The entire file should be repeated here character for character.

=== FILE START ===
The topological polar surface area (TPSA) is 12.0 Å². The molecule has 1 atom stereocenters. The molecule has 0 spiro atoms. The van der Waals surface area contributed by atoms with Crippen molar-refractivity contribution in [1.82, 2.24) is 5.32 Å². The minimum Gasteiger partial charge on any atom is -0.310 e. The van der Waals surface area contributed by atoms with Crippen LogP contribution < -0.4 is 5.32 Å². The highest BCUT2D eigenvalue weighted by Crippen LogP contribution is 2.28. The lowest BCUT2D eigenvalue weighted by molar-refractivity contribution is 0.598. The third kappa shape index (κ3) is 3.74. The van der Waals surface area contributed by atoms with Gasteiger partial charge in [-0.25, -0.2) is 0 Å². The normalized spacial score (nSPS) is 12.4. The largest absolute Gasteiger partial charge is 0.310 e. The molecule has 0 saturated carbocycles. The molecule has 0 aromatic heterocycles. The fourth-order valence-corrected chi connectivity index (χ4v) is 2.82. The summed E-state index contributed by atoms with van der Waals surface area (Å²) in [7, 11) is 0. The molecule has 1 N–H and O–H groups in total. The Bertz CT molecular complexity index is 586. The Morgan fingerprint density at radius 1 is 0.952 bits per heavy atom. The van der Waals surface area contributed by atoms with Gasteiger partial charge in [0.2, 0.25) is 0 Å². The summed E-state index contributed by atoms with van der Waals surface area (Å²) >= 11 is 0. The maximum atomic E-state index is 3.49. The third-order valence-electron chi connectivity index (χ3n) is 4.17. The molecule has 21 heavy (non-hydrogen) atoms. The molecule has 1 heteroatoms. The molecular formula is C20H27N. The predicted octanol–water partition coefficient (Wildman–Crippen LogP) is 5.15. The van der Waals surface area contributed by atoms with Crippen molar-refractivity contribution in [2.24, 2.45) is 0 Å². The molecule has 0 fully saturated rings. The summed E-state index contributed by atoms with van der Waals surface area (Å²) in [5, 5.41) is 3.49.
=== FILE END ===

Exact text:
The topological polar surface area (TPSA) is 12.0 Å². The molecule has 1 atom stereocenters. The molecule has 0 spiro atoms. The van der Waals surface area contributed by atoms with Crippen molar-refractivity contribution in [1.82, 2.24) is 5.32 Å². The minimum Gasteiger partial charge on any atom is -0.310 e. The van der Waals surface area contributed by atoms with Crippen LogP contribution < -0.4 is 5.32 Å². The highest BCUT2D eigenvalue weighted by Crippen LogP contribution is 2.28. The lowest BCUT2D eigenvalue weighted by molar-refractivity contribution is 0.598. The third kappa shape index (κ3) is 3.74. The van der Waals surface area contributed by atoms with Gasteiger partial charge in [-0.25, -0.2) is 0 Å². The normalized spacial score (nSPS) is 12.4. The largest absolute Gasteiger partial charge is 0.310 e. The molecule has 0 saturated carbocycles. The molecule has 0 aromatic heterocycles. The fourth-order valence-corrected chi connectivity index (χ4v) is 2.82. The summed E-state index contributed by atoms with van der Waals surface area (Å²) in [7, 11) is 0. The molecule has 1 N–H and O–H groups in total. The Bertz CT molecular complexity index is 586. The Morgan fingerprint density at radius 1 is 0.952 bits per heavy atom. The van der Waals surface area contributed by atoms with Gasteiger partial charge in [0.2, 0.25) is 0 Å². The summed E-state index contributed by atoms with van der Waals surface area (Å²) >= 11 is 0. The maximum atomic E-state index is 3.49. The third-order valence-electron chi connectivity index (χ3n) is 4.17. The molecule has 21 heavy (non-hydrogen) atoms. The molecule has 1 heteroatoms. The molecular formula is C20H27N. The predicted octanol–water partition coefficient (Wildman–Crippen LogP) is 5.15. The van der Waals surface area contributed by atoms with Crippen molar-refractivity contribution in [2.24, 2.45) is 0 Å². The molecule has 0 fully saturated rings. The summed E-state index contributed by atoms with van der Waals surface area (Å²) in [5, 5.41) is 3.49.